Intro: Modeling Hands in Maya and Mudbox (Part 1)
Maya is a great Autodesk program that can be quite intimidating for a new user. If you start with one section of Maya like modeling it's a great way to get to know the program. Lets start by creating a custom shelf to quickly access a few tools to create custom geometry. under the file menu, click the tiny gear icon and create a new shelf. Name the shelf whatever you would like, in this case I'll name it something like Modeling tools. We will now select tools from the top menu and hold ctrl + shift to load them onto the shelf. These buttons will now be active and easy to find i your new custom shelf. There are many ways to access tools, I find the shelf is a great way to start working immediately so your not wasting time looking for tools.
Step 1: Custom Tools for Modeling
If you take the time to go over each tool under the Edit Mesh, Mesh Tools and Mesh display you can get a basic understanding of what the tool might do by its name. For example extrude is a pretty straight forward tool. Load as many tools onto the shelf, but make sure to include Combine, Separate, Merge and Extrude. If you don't load the tool onto the shelf you can just go back to the menu, I just like the ease of clicking the tool from the shelf.
Step 2: Create Geometry
Create a cube, if this is the first time using Maya, you may want to turn off interactive creation so that it will place a cube at the origin instead of having to draw it out. Give the cube some edges and scale the dimensions before hitting create just like the image below.
Step 3: Extrude
Select the four faces at the top of the model and click the extrude button in your menu. Notice that you kave a floating menu with some settings for the extrude function. Middle mouse click on the words "keep faces together" you should notice that it will change from yes to no. Leave it on no for now, this will allow the extrude to be detached from its neighbor so that you get individual fingers on the extrude.
Step 4: Adjusting the Finger Lengths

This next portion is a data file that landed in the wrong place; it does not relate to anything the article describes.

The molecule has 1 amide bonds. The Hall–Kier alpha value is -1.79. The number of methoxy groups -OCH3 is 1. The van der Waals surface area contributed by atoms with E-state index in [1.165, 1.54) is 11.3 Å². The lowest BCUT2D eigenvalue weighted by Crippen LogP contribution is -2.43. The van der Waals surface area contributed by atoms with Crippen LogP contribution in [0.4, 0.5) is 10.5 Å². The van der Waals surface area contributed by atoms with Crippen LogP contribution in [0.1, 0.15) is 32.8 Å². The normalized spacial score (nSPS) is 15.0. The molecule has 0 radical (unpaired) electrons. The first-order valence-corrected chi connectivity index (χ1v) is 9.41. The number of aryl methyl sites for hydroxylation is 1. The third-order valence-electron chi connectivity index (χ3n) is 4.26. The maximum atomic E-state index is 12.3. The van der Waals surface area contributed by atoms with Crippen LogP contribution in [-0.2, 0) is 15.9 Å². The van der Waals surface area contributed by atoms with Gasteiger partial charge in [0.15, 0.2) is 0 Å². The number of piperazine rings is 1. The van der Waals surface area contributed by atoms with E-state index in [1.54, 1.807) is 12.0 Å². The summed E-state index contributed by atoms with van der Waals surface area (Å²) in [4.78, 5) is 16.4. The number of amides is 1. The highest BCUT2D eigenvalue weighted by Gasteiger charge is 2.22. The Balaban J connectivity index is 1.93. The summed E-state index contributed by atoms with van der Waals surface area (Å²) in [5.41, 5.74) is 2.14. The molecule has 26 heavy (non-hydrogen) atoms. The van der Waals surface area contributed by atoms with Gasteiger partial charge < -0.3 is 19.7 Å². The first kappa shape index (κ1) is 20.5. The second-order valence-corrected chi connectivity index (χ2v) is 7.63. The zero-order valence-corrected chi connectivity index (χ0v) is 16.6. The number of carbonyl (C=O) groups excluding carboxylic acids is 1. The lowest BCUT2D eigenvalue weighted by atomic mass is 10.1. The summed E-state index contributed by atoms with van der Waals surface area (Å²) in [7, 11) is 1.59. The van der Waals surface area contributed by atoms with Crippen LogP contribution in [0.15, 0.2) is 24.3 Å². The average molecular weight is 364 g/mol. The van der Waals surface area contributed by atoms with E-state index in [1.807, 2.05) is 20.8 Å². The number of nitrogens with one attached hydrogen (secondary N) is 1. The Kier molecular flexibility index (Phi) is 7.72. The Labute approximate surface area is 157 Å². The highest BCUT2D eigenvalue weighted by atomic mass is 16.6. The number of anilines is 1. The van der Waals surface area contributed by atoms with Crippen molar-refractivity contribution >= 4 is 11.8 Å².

Scale (E for scale) the extrude by clicking one of the squares on the locator and then select the center square and drag to scale down. After you have scaled down slightly to give the finger a taper, click off of the selection and select the top face of each finger and move it down (W for move) to the desired finger length.
Step 5: Inserting Edgeloops
We now need some edge loops to create a face to extrude the thumb. Grab the insert edge loop tool from the shelf or menu under Mesh tools. Click on the pal area and drop an edge loop. Add one more in the middle of the palm. We will use the lower face to extrude the thumb.
Step 6: Extrude the Thumb
Select the face for the thumb and extrude, before releasing the extrude function, select one of the rings to access the rotation on the extrude and rotate. click off of the model and select extrude again to lengthen the thumb with more polygons. Now you can go back and add more edge loops to the fingers at the knuckles. add one in the center of each knuckle, then go back with the offset edge loop tool and select the edge loop that you placed for the knuckle. You will now see that you will get 2 edge loops on either side, adjust to desired position, then release.
Step 7: Extrude a Wrist
Now that you have all the fingers in place and the extra edge loops we need to add a wrist. Select the 2 faces at the bottom of the hand and scale them out slightly. Extrude, then add 2 divisions on the floating window for the extrude tool. We want to always have enough geometry so that faces are more square then rectangular, you will soon understand why this is important.
Step 8: Smooth Preview
Now that we have created our base geometry for a hand, you can get an idea of how this hand will look when subdivided in Maya. click on the number 3, this will activate smooth preview, smooth preview is also a great way to check your geometry for holes or triangles that may be hidden.
Congratulations you just created a base mesh that is nice quads and ready to be turned into an awesome detailed hand in Mudbox. Every model I make goes through this simple box modeling process. A quad mesh makes it easy to divide for detailing and posing. If you take the time to do this instead of rushing into modeling with a bad mesh you will have a much easier time later to add UV's or modify the geometry. It's also valuable as a sculpting technique to look at models in a very simplified way. The most impressive models have beautiful form and don't even need detail.
Step 9: Send to Mudbox (Part 2)
Send the geometry to Mudbox by going to the file menu, send to Mudbox as new scene. This will start up Mudbox and place your geometry in the scene. Notice your geometry looks exactly like the one in Maya, press shift + D two times to add two subdivision levels. Page down and Page up will allow you to go up and down these levels at any time.